Wednesday, 10 April 2019
Department of Culture, Heritage and the Gaeltacht
Waterways Ireland continues to work with local authorities to develop the towpath along the Royal Canal. In July 2019 this work will be completed and Ireland’s longest off-road walking and cycling trail, the Royal Canal Greenway, from Maynooth to Richmond Harbour in Clondra, Co Longford (120km) will be launched.
Waterways Ireland is also working with Offaly County Council, Kildare County Council, South Dublin Council and Dublin City Council to develop the Grand Canal towpath from Grand Canal Dock to Shannon Harbour in Co Offaly as a walking and cycling route for recreational, tourism and commuter purposes. Waterways Ireland is leading a collaborative application under the Greenway Strategy for development of the Grand Canal towpath into a greenway.
In Dublin a programme to upgrade the towpaths into premium walking and cycleways has been on-going for a number of years. The development of the canal towpaths provides a unique opportunity to deliver off-road walking and cycling and the potential to connect Dublin to the many rural communities along the waterways in the Midlands.
Waterways Ireland is working with Kilkenny and Carlow County Councils on the development of a recreational and tourism hub on public lands and property in the Graiguenamanagh and Tinnahinch areas. In addition, the Body has created and promoted the operation of Activity Hubs in Carlow and Mullingar where activity providers offer visitors the opportunity to participate in walking, cycling and paddle sports. In July 2018, 20km of Blueway trails (walking, cycling and paddling) opened at Mullingar Harbour on the Royal Canal.
Waterways Ireland continually seeks partnerships with other bodies such as Canoeing Ireland and Athletics Ireland to develop programmes and promote physical activity on its property.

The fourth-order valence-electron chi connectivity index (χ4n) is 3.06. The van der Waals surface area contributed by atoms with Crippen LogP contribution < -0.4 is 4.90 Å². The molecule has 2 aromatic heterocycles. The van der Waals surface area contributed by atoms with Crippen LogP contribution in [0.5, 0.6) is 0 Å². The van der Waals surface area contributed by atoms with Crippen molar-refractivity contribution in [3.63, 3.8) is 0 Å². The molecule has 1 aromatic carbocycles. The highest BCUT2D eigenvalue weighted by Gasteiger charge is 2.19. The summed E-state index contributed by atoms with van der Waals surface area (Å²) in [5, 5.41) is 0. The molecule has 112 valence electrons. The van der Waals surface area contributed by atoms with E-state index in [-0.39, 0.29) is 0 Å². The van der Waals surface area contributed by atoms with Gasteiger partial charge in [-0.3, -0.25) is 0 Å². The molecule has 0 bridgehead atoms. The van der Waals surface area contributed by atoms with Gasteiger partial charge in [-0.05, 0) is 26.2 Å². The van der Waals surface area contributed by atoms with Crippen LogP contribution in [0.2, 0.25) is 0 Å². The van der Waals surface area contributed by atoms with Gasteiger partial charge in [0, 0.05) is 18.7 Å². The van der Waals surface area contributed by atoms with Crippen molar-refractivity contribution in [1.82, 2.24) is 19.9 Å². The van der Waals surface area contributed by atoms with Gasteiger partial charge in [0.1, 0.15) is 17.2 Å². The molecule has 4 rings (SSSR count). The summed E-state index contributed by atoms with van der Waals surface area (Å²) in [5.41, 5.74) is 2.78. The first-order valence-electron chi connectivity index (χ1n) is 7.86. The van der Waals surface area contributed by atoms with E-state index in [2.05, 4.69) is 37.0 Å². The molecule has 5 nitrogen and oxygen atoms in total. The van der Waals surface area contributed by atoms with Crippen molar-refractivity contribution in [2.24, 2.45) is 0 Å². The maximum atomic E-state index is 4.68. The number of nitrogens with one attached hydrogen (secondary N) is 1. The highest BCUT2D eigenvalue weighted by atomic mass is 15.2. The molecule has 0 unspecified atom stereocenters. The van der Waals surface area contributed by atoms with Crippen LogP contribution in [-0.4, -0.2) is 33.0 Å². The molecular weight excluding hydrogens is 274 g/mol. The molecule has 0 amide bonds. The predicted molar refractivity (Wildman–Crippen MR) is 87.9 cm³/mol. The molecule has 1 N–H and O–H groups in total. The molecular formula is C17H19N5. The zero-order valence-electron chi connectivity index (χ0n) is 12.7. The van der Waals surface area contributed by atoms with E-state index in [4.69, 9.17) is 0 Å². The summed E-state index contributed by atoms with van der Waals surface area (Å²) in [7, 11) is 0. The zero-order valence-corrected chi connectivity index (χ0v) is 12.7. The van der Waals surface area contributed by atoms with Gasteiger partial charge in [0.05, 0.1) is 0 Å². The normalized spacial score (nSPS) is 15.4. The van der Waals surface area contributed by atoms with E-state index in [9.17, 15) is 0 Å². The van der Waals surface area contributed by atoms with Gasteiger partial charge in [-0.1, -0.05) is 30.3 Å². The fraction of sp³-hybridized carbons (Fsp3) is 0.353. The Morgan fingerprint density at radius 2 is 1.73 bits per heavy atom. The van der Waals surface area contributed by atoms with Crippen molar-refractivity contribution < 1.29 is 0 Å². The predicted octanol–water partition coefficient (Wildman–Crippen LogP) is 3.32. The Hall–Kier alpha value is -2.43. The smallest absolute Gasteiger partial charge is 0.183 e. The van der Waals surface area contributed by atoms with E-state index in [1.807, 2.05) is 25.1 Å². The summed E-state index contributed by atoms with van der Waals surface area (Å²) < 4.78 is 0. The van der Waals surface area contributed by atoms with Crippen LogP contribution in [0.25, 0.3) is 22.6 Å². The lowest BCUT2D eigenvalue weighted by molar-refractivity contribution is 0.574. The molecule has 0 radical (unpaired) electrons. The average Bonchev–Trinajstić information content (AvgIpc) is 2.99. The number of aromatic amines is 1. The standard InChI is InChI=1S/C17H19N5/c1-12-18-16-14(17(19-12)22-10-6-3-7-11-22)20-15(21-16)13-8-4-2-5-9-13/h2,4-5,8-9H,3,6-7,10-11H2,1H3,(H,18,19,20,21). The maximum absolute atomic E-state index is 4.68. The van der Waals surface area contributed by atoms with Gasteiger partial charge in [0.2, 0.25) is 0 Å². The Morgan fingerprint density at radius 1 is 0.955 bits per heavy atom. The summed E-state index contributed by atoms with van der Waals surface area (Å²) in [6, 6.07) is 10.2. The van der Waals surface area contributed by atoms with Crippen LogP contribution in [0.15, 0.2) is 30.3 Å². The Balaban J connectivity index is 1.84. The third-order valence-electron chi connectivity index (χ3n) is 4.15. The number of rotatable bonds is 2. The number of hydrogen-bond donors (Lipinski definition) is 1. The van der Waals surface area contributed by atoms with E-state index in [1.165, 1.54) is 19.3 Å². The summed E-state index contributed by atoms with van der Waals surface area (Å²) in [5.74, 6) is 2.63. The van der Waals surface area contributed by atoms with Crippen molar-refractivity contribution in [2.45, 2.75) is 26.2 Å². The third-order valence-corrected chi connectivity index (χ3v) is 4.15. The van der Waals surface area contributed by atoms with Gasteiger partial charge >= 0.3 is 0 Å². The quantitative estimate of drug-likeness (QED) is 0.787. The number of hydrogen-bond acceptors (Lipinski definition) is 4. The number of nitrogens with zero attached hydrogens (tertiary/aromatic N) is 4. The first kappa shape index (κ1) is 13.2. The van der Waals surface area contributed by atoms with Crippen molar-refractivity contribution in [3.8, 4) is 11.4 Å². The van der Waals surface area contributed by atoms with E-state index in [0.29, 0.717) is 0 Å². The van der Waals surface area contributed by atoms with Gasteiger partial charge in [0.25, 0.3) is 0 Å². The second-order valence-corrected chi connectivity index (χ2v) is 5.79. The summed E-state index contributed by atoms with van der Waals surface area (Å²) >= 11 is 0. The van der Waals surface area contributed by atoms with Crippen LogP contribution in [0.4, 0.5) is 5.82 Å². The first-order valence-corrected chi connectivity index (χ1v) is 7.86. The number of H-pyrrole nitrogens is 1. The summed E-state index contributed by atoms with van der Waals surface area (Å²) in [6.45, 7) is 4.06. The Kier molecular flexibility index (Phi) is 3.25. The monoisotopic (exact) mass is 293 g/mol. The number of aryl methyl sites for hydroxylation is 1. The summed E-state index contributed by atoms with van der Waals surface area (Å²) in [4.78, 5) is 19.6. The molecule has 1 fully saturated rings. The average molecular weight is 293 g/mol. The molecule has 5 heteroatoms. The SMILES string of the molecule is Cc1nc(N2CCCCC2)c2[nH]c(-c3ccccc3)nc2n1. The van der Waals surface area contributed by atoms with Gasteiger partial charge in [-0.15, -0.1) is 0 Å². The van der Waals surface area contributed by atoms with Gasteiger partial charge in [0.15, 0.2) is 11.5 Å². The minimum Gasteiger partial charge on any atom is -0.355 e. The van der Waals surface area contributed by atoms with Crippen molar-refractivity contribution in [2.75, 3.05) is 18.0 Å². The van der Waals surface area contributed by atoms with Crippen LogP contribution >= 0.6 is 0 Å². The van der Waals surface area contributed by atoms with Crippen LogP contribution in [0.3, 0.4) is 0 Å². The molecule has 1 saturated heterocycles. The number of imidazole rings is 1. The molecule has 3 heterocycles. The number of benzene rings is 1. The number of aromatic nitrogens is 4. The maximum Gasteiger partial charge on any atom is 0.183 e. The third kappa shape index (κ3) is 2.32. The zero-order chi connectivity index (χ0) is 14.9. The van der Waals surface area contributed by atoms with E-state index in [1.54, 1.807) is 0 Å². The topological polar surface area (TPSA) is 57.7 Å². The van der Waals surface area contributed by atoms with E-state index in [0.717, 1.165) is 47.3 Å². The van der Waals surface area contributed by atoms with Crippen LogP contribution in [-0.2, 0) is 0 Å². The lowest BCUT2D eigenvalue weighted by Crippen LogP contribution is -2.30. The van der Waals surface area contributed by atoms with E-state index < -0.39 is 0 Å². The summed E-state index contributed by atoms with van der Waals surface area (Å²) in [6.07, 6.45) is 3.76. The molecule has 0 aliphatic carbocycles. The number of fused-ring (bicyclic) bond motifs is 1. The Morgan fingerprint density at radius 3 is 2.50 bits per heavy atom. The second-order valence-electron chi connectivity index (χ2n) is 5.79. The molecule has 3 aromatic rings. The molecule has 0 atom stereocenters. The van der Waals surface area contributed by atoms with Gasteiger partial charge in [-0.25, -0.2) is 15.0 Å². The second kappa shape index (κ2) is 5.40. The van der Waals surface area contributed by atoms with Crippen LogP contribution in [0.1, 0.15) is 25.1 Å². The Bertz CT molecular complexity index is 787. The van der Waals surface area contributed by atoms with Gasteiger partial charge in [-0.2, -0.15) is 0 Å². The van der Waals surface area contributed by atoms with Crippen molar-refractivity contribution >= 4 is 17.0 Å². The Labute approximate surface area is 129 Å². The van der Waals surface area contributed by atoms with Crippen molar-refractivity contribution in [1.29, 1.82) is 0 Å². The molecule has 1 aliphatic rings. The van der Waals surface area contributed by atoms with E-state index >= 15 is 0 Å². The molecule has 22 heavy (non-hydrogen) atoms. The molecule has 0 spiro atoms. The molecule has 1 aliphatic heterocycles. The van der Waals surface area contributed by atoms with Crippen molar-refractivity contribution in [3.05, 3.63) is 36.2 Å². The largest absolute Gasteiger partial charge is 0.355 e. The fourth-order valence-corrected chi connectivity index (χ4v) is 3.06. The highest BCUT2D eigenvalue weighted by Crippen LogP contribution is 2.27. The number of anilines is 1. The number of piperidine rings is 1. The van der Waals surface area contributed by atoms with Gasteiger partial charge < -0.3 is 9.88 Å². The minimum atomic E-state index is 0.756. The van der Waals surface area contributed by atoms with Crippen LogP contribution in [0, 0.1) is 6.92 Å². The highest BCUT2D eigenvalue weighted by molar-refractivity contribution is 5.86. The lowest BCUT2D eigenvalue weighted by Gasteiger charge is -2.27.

The Paddles Up and Blueway 10k programmes with Canoeing Ireland gave people the opportunity to learn a new sport. The partnership with Athletics Ireland will see a range of programmes such as Fit4Life and the Daily Mile take place along the canals and help promote improved levels of fitness, health and wellness.
Waterways Ireland is carrying out an on-going programme to reuse built heritage assets such as lock houses which have become unused for new recreational purposes. For example, the 1st lock house on the Royal Canal has been redeveloped as an outdoor activity hub by the Adventure Partnership.
Annual maintenance works continue with weed cutting, grass and hedge cutting, landing jetty repairs, rehabilitation of masonry structures, navigation channel dredging, removal of fallen trees and lock chamber repairs.
Waterways Ireland continues to work with all stakeholders to regularise boating and to ensure equality for all users on the canals. The Body invests significant time and effort in ensuring that vessels on the canal network are appropriate for the canals, and that vessels which could provide a potential closure of the navigation are dealt with in accordance with the bye-laws.